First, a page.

Of course, this gets us no closer to knowing who Lemuel was. We know only that he was a king—whether of Israel or a related people is not clear. Those who contend he was Solomon maintain that Solomon's mother Bathsheba was the source of the instruction here. Yet again, that is indeterminate and seems unlikely. Whatever the case it was the king's mother who taught him what is written here. Some label her the queen mother, but she could have been a lesser royal wife who died before her son ascended the throne. And Lemuel's mother may not have actually written what we read here. Lemuel himself, or another commissioned by him, may have summarized her lifelong instructions in literary form.

How much of the chapter should be attributed to Lemuel's mother or to one who summarized her teaching? Some regard only verses 2-9, meant specifically as instructions for a king, as constituting her counsel. They view the poem of the virtuous wife in verses 10-31 as the product of someone else entirely—an independent, concluding unit to the book of Proverbs. Yet given the absence of a new subheading at verse 10, it seems more natural to view the latter part of the chapter, even though it is unquestionably a distinct unit in itself, as the concluding part of Lemuel's mother's instructions—though, again, someone else could have turned her advice into the remarkable poem here. Of course, being part of Lemuel's mother's counsel does not preclude this poem from also being used as an epilogue or conclusion to the book of Proverbs, which it seems to be.

2. Three Requirements for Righteous Rule (31:2-9)

TYPE: ADMONITION. Chapter 30 closed with an admonition, and chapter 31 opens with one. The lessons here concern kingship. As pointed out earlier, forms of the word "king" are used four times at the end of chapter 30 (30:22, 27, 28, 31) and four times at the beginning of chapter 31 (31:1, 3, 4). "With remarkable conciseness the mother of Lemuel describes the moral requirements of good government. These lessons are, simply put: do not use your authority as a means to debauchery (v. 3), keep your head clear from the stupefying effects of alcohol (vv. 4-7), and use your power to help the powerless (vv. 8-9)" (New American Commentary, note on verses 2-9).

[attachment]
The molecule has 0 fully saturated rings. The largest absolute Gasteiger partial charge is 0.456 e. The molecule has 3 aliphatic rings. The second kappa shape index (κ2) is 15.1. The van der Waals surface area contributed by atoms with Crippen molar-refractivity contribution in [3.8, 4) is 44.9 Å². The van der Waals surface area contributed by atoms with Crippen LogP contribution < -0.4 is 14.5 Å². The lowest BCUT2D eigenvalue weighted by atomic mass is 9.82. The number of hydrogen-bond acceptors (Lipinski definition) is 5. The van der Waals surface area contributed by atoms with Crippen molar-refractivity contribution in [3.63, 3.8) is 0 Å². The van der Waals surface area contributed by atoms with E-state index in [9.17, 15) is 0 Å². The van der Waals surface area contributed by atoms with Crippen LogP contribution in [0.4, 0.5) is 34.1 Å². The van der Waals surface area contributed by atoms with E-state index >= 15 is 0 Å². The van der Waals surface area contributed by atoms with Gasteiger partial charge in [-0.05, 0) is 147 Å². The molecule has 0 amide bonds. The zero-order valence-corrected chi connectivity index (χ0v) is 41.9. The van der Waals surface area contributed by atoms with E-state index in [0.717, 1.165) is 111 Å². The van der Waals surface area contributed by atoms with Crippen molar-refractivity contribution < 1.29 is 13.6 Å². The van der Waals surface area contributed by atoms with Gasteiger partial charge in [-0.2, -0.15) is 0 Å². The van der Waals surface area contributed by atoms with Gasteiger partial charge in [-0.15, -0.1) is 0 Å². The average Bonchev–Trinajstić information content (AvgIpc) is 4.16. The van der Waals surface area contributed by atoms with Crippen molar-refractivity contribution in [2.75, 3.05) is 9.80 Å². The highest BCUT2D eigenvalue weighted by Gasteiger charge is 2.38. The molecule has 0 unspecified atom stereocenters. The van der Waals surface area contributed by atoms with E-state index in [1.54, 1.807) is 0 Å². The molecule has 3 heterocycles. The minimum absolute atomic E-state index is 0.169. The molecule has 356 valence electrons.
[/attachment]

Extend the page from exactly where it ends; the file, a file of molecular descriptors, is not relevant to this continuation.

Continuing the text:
The previous admonition in chapter 30 concluded with a threefold repetition of two words, "churning…produces" (verse 33). This one opens with a threefold repetition of two words, "what…son" (31:1). The point in each statement seems to be, "What, then, am I to tell you, my son?" This is not because she is unsure. It is simply a device to call to attention—to let Lemuel know she is about to tell him something important. The phrase "son of my womb" is a term of endearment and closeness intensifying the previous phrase "my son"—and showing that she has raised him from birth. Next, "son of my vows" perhaps implies that she had made promises to God in praying for a son when she was yet without child—possibly even that she had particularly vowed Lemuel (which could explain his name, again meaning "Devoted to God").